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around him, and his huge sombrera, as large as an umbrella, upon his head; now a Dutch sailor, with his rough cap and trunk hose ; and now an Indian Cacique, with his feathery crown and long lance of cane. I always approached them, but, whenever I drew near, the phantom changed into a bush, or a piece of driftwood, or a wreath of mist, or some such cause of deception."

But it is unnecessary to resort to books for illustrations of this topic. Multitudes of persons have a conceptive facility of creations, which is often troublesome and perplexing; especially in uncommon situations, and in the night. And in all cases this tendency is greatly strengthened, whenever it can lay hold of objects, the outlines of which it can pervert to its own purposes. In instances of this kind, where the conceptions are upheld, as it were, by present objects of perception, and receive a sort of permanency from them, nothing is better known than that we often exercise a strong and unhesitating belief. These instances, therefore, can properly be considered as illustrating and confirming the views in the preceding section.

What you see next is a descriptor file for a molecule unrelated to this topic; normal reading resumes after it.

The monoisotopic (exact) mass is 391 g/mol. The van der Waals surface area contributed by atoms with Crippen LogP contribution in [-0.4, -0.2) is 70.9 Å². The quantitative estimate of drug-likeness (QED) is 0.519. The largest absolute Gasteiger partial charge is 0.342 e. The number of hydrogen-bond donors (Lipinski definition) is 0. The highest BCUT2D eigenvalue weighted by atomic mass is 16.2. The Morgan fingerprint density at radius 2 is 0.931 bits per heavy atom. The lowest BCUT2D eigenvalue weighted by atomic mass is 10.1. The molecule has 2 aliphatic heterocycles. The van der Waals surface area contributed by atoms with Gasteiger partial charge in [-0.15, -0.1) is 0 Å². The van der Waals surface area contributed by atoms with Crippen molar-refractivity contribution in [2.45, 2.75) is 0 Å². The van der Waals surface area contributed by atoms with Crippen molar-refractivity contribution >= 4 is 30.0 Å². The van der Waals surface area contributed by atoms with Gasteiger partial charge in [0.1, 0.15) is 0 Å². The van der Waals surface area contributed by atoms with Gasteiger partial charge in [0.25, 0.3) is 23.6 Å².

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$ 66. Conceptions as connected with fictitious representations.

These observations suggest an explanation, at least in part, of the effects which are produced on the mind by exhibitions of fictitious distress. In the representation of tragedies, for instance, it must be admitted, that there is a general conviction of the whole being but a fiction. But, although persons enter the theatre with this general conviction, it does not always remain with them the whole time. At certain peculiarly interesting passages in the poet, and at certain exhibitions of powerful and well-timed effort in the actor, this general impression, that all is a fiction, fails. The feelings of the spectator may be said to rush into the scenes; he mingles in the events; carried away and lost, he for a moment believes all to be real, and the tears gush at the catastrophe which he witnesses. The explanation, therefore, of the emotions felt at the exhibition of a tragedy, such as indignation, pity, and abhorrence, is, that at certain parts of the exhibition we have a momentary belief in the reality of the events